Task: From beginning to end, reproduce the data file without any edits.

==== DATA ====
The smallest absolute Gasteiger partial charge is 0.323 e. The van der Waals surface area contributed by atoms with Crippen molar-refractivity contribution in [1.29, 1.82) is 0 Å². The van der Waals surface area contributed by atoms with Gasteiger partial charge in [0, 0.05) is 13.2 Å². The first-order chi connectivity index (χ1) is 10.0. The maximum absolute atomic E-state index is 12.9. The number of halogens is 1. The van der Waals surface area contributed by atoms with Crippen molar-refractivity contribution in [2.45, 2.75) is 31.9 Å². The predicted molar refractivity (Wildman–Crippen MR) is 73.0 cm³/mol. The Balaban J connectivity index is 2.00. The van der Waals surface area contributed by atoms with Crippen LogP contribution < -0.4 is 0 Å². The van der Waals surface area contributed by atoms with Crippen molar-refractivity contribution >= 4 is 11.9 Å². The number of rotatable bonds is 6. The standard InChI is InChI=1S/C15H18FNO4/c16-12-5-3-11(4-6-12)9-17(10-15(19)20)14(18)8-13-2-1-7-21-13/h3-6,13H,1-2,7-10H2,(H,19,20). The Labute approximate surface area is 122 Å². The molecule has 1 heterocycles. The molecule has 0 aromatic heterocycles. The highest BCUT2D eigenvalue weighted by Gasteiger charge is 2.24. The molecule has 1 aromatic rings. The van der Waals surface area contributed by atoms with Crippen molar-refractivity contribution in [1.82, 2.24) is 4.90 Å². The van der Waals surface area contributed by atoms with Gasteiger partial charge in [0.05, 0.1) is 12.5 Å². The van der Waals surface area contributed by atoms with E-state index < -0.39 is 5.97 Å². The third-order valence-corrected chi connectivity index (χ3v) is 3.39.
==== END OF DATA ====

The smallest absolute Gasteiger partial charge is 0.323 e. The van der Waals surface area contributed by atoms with Crippen molar-refractivity contribution in [1.29, 1.82) is 0 Å². The van der Waals surface area contributed by atoms with Gasteiger partial charge in [0, 0.05) is 13.2 Å². The first-order chi connectivity index (χ1) is 10.0. The maximum absolute atomic E-state index is 12.9. The number of halogens is 1. The van der Waals surface area contributed by atoms with Crippen molar-refractivity contribution in [2.45, 2.75) is 31.9 Å². The predicted molar refractivity (Wildman–Crippen MR) is 73.0 cm³/mol. The Balaban J connectivity index is 2.00. The van der Waals surface area contributed by atoms with Crippen LogP contribution < -0.4 is 0 Å². The van der Waals surface area contributed by atoms with Crippen molar-refractivity contribution >= 4 is 11.9 Å². The number of rotatable bonds is 6. The standard InChI is InChI=1S/C15H18FNO4/c16-12-5-3-11(4-6-12)9-17(10-15(19)20)14(18)8-13-2-1-7-21-13/h3-6,13H,1-2,7-10H2,(H,19,20). The Labute approximate surface area is 122 Å². The molecule has 1 heterocycles. The molecule has 0 aromatic heterocycles. The highest BCUT2D eigenvalue weighted by Gasteiger charge is 2.24. The molecule has 1 aromatic rings. The van der Waals surface area contributed by atoms with Crippen molar-refractivity contribution in [1.82, 2.24) is 4.90 Å². The van der Waals surface area contributed by atoms with Gasteiger partial charge in [0.05, 0.1) is 12.5 Å². The van der Waals surface area contributed by atoms with E-state index < -0.39 is 5.97 Å². The third-order valence-corrected chi connectivity index (χ3v) is 3.39.